While I only learned these specifics later in my relationship with Hiroyuki, it is important to understand their role in shaping the commitment I observed that and every other night. Even though I had no clue about what the stylists were up to, it was clear that, for a few hours every week, I was in a position to help someone striving to improve his skills, pocket a few yen, and have my hair taken care of. Beyond that, the whole thing was too weird to turn my back on. In the presence of Hiroyuki, under the gaze of his Master, I would utter “Whatever, dou demo ii,” and ask only that he not cut me in the process.
Hiroyuki works fast. His performances in various national competitions would total little more than an hour per year, but only months of practice would make that time worthwhile. However, there are only so many hours in an evening, and only so much tolerance I have before I need to head home or become too drowsy to be cooperative (if Hiroyuki could, he’d keep going when I’m asleep).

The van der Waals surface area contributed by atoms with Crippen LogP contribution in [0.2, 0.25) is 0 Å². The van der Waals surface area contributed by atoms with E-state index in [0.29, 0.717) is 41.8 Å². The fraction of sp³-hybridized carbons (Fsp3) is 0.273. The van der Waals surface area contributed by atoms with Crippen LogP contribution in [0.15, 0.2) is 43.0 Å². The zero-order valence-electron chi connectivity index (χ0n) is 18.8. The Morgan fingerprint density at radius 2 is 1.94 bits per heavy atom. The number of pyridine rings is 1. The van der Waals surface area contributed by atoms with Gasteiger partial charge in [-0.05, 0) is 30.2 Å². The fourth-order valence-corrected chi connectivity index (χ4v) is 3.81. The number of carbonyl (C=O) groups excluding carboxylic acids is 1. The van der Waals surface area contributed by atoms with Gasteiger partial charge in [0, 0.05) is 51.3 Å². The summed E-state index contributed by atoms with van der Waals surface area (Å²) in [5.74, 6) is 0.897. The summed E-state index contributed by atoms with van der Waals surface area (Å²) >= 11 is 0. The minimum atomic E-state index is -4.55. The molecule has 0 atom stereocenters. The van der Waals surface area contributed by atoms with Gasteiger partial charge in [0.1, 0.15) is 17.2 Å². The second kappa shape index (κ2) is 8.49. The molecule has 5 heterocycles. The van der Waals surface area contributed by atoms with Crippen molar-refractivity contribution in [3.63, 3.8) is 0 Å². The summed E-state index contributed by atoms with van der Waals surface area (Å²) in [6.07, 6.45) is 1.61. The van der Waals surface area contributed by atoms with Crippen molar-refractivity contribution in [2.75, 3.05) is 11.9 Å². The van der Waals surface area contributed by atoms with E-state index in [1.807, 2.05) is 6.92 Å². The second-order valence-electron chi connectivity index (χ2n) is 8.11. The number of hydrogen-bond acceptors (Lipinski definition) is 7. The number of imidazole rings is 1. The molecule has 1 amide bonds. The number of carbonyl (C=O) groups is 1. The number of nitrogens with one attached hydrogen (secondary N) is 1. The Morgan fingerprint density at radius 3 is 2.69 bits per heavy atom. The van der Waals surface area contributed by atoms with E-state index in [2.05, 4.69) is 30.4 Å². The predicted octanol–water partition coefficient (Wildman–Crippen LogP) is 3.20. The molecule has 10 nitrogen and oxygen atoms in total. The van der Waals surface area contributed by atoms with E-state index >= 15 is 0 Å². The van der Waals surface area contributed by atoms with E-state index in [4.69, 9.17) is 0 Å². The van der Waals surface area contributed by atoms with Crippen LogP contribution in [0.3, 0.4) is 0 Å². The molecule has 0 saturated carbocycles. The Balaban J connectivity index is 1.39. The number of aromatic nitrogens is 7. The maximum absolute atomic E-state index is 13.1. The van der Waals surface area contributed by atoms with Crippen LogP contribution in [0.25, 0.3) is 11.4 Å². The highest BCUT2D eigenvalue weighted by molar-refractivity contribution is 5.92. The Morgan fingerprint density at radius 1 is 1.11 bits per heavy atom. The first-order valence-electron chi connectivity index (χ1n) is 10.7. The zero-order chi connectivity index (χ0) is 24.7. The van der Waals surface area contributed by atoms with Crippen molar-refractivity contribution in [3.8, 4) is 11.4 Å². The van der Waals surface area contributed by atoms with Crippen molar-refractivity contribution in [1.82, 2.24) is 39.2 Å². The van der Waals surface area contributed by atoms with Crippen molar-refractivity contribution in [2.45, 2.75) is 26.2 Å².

The sessions start with a shampoo, then my face goes under a towel as Hiroyuki’s fingers rake my scalp. What follows is an exceptionally careful styling with blow dryer and brush, requiring him to intersperse little breaths of cool air to protect the roots. The final “setting” session is accomplished with lower-heat blowing, strange waxes, and increasingly refined brushes as Hiroyuki comes to guide each hair to its proper place. My job is to keep low enough in the chair for him to work effectively and maintain or release the position of my head in accord with his wishes—difficult at first, but near-telepathic toward the end.